Texas to Censor Its Autopsy Report in Botched Oklahoma Execution

After the botched execution of Clayton Lockett on April 29, Oklahoma officials sent his body to Texas for an independent autopsy. Now it appears that Texas will withhold important information revealed in the course of the autopsy from the public at Oklahoma’s request. The autopsy was performed by the Dallas County Medical Examiner’s Office. Earlier, Michael Thompson, Commissioner of the Oklahoma Department of Public Safety, said the Lockett autopsy report would be made public. However, when a news organization requested the results of the autopsy, Oklahoma objected. Dallas County asked Texas Attorney General Gregg Abbot to rule on releasing the information. The attorney general sided with Oklahoma’s request to keep certain items secret, including the identities of the drug preparer, doctors who were present at the execution, and other members of the execution team. Oklahoma wanted even more information to be kept secret, citing provisions of the Oklahoma Open Records Act, but Texas said other information generated during the autoposy, should be released.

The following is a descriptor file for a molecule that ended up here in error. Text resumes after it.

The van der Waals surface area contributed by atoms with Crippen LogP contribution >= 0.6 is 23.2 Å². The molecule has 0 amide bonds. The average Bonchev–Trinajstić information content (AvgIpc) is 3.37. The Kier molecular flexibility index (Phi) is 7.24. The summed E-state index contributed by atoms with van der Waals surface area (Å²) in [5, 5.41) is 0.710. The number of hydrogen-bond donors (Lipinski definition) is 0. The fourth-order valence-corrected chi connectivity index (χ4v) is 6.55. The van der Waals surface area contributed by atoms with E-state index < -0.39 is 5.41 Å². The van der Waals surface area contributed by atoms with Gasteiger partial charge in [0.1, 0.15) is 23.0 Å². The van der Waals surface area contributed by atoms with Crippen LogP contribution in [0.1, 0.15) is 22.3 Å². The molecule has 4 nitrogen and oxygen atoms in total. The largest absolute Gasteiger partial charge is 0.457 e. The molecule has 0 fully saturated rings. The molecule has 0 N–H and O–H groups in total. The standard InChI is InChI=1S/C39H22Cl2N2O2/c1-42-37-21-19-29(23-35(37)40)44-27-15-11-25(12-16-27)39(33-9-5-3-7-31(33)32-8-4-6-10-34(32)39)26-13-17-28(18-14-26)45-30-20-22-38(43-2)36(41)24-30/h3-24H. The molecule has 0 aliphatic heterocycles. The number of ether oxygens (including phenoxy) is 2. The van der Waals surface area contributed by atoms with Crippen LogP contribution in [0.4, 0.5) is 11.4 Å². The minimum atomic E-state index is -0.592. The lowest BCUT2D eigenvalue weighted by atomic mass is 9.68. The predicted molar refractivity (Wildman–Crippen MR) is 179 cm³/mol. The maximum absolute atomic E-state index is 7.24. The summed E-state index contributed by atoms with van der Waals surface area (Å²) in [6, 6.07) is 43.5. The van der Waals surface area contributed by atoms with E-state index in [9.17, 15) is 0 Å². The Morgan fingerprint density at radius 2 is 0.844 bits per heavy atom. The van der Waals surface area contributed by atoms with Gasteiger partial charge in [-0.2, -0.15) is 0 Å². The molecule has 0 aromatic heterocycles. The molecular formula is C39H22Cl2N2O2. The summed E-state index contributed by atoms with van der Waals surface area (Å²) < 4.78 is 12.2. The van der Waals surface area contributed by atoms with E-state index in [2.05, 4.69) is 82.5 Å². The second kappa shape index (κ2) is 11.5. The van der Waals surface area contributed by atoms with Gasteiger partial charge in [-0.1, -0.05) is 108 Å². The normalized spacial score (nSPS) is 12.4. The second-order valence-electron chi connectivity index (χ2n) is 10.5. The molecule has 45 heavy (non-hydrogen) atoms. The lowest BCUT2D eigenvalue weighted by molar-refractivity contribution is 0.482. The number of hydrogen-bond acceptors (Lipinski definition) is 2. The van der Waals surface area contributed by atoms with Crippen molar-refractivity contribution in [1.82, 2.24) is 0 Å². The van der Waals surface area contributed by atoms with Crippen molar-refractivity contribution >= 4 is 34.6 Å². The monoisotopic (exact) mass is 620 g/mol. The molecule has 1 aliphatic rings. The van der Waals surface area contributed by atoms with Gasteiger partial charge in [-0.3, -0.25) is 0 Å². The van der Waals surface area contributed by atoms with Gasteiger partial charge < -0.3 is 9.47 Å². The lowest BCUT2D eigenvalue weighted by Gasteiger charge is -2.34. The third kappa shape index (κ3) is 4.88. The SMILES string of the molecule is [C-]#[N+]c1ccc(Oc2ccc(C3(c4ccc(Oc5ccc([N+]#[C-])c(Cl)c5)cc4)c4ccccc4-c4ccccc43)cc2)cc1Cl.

Lockett reportedly died of a heart attack shortly after his lethal-injection execution was called off by the state.

(C. Killman, “Texas to withhold certain Lockett autopsy details after Oklahoma intervenes,” Tulsa World, August 28, 2014). See Lethal Injection and Botched Executions.